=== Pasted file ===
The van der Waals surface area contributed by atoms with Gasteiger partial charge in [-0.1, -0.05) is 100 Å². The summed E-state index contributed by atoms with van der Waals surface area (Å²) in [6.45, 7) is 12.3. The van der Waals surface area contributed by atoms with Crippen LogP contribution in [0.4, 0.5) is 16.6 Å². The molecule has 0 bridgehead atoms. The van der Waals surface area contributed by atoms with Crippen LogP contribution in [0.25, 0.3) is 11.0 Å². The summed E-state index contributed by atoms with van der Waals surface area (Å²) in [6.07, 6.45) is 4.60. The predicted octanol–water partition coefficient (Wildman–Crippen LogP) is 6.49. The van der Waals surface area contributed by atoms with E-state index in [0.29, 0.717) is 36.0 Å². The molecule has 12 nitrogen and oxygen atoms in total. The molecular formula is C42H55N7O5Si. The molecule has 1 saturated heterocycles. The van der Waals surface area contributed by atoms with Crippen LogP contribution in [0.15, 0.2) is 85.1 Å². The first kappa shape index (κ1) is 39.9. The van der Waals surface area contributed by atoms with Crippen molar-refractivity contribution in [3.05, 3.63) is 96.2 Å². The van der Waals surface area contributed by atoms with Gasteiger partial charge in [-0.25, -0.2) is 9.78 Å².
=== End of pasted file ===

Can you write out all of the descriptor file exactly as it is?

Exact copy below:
The van der Waals surface area contributed by atoms with Gasteiger partial charge in [-0.1, -0.05) is 100 Å². The summed E-state index contributed by atoms with van der Waals surface area (Å²) in [6.45, 7) is 12.3. The van der Waals surface area contributed by atoms with Crippen LogP contribution in [0.4, 0.5) is 16.6 Å². The molecule has 0 bridgehead atoms. The van der Waals surface area contributed by atoms with Crippen LogP contribution in [0.25, 0.3) is 11.0 Å². The summed E-state index contributed by atoms with van der Waals surface area (Å²) in [6.07, 6.45) is 4.60. The predicted octanol–water partition coefficient (Wildman–Crippen LogP) is 6.49. The van der Waals surface area contributed by atoms with E-state index in [0.29, 0.717) is 36.0 Å². The molecule has 12 nitrogen and oxygen atoms in total. The molecular formula is C42H55N7O5Si. The molecule has 1 saturated heterocycles. The van der Waals surface area contributed by atoms with Crippen LogP contribution in [0.15, 0.2) is 85.1 Å². The first kappa shape index (κ1) is 39.9. The van der Waals surface area contributed by atoms with Crippen molar-refractivity contribution in [3.05, 3.63) is 96.2 Å². The van der Waals surface area contributed by atoms with Gasteiger partial charge in [-0.25, -0.2) is 9.78 Å².